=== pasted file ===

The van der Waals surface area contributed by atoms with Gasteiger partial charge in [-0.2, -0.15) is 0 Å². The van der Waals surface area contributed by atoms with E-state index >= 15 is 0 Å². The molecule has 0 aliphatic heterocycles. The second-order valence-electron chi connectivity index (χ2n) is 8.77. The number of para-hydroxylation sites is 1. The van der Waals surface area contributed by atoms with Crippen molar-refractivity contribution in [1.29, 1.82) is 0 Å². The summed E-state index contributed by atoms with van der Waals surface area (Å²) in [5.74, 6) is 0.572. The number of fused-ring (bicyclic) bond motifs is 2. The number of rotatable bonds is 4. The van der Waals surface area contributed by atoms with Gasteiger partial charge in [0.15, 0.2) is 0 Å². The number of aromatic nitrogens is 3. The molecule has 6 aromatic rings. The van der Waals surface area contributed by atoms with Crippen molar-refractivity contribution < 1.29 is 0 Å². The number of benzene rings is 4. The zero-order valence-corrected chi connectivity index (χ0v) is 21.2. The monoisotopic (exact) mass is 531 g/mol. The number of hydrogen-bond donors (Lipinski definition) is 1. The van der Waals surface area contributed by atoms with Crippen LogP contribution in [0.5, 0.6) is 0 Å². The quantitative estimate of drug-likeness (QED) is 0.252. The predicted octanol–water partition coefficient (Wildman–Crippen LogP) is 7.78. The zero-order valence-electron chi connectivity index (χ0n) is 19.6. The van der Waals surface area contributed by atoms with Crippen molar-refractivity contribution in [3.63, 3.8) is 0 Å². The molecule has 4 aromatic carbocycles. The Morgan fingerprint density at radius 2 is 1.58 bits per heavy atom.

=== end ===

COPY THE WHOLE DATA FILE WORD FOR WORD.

The van der Waals surface area contributed by atoms with Gasteiger partial charge in [-0.2, -0.15) is 0 Å². The van der Waals surface area contributed by atoms with E-state index >= 15 is 0 Å². The molecule has 0 aliphatic heterocycles. The second-order valence-electron chi connectivity index (χ2n) is 8.77. The number of para-hydroxylation sites is 1. The van der Waals surface area contributed by atoms with Crippen molar-refractivity contribution in [1.29, 1.82) is 0 Å². The summed E-state index contributed by atoms with van der Waals surface area (Å²) in [5.74, 6) is 0.572. The number of fused-ring (bicyclic) bond motifs is 2. The number of rotatable bonds is 4. The van der Waals surface area contributed by atoms with Gasteiger partial charge in [0.15, 0.2) is 0 Å². The number of aromatic nitrogens is 3. The molecule has 6 aromatic rings. The van der Waals surface area contributed by atoms with Crippen molar-refractivity contribution < 1.29 is 0 Å². The number of benzene rings is 4. The zero-order valence-corrected chi connectivity index (χ0v) is 21.2. The monoisotopic (exact) mass is 531 g/mol. The number of hydrogen-bond donors (Lipinski definition) is 1. The van der Waals surface area contributed by atoms with Crippen LogP contribution in [0.5, 0.6) is 0 Å². The quantitative estimate of drug-likeness (QED) is 0.252. The predicted octanol–water partition coefficient (Wildman–Crippen LogP) is 7.78. The zero-order valence-electron chi connectivity index (χ0n) is 19.6. The van der Waals surface area contributed by atoms with Crippen molar-refractivity contribution in [3.63, 3.8) is 0 Å². The molecule has 4 aromatic carbocycles. The Morgan fingerprint density at radius 2 is 1.58 bits per heavy atom.